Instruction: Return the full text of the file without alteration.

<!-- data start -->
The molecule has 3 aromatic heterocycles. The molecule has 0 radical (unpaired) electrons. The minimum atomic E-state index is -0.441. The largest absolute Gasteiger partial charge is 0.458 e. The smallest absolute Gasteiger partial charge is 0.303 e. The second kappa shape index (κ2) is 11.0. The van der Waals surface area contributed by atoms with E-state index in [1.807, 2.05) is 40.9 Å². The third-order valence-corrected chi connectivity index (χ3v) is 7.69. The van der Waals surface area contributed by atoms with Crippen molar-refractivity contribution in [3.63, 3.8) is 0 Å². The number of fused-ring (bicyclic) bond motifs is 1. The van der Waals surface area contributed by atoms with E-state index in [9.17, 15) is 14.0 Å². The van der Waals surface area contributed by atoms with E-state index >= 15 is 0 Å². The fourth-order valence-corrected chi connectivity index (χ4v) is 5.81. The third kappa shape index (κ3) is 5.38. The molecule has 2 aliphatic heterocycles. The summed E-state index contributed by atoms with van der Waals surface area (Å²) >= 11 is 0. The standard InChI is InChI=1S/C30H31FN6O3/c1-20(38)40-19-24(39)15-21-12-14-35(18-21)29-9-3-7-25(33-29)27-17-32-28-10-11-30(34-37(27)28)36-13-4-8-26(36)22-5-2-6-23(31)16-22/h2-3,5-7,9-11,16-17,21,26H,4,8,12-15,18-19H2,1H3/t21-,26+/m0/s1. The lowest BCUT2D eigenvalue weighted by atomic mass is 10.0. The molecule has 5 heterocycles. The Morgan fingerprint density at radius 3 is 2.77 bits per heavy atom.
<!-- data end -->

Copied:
The molecule has 3 aromatic heterocycles. The molecule has 0 radical (unpaired) electrons. The minimum atomic E-state index is -0.441. The largest absolute Gasteiger partial charge is 0.458 e. The smallest absolute Gasteiger partial charge is 0.303 e. The second kappa shape index (κ2) is 11.0. The van der Waals surface area contributed by atoms with E-state index in [1.807, 2.05) is 40.9 Å². The third-order valence-corrected chi connectivity index (χ3v) is 7.69. The van der Waals surface area contributed by atoms with Crippen molar-refractivity contribution in [3.63, 3.8) is 0 Å². The number of fused-ring (bicyclic) bond motifs is 1. The van der Waals surface area contributed by atoms with E-state index in [9.17, 15) is 14.0 Å². The van der Waals surface area contributed by atoms with E-state index >= 15 is 0 Å². The fourth-order valence-corrected chi connectivity index (χ4v) is 5.81. The third kappa shape index (κ3) is 5.38. The molecule has 2 aliphatic heterocycles. The summed E-state index contributed by atoms with van der Waals surface area (Å²) >= 11 is 0. The standard InChI is InChI=1S/C30H31FN6O3/c1-20(38)40-19-24(39)15-21-12-14-35(18-21)29-9-3-7-25(33-29)27-17-32-28-10-11-30(34-37(27)28)36-13-4-8-26(36)22-5-2-6-23(31)16-22/h2-3,5-7,9-11,16-17,21,26H,4,8,12-15,18-19H2,1H3/t21-,26+/m0/s1. The lowest BCUT2D eigenvalue weighted by atomic mass is 10.0. The molecule has 5 heterocycles. The Morgan fingerprint density at radius 3 is 2.77 bits per heavy atom.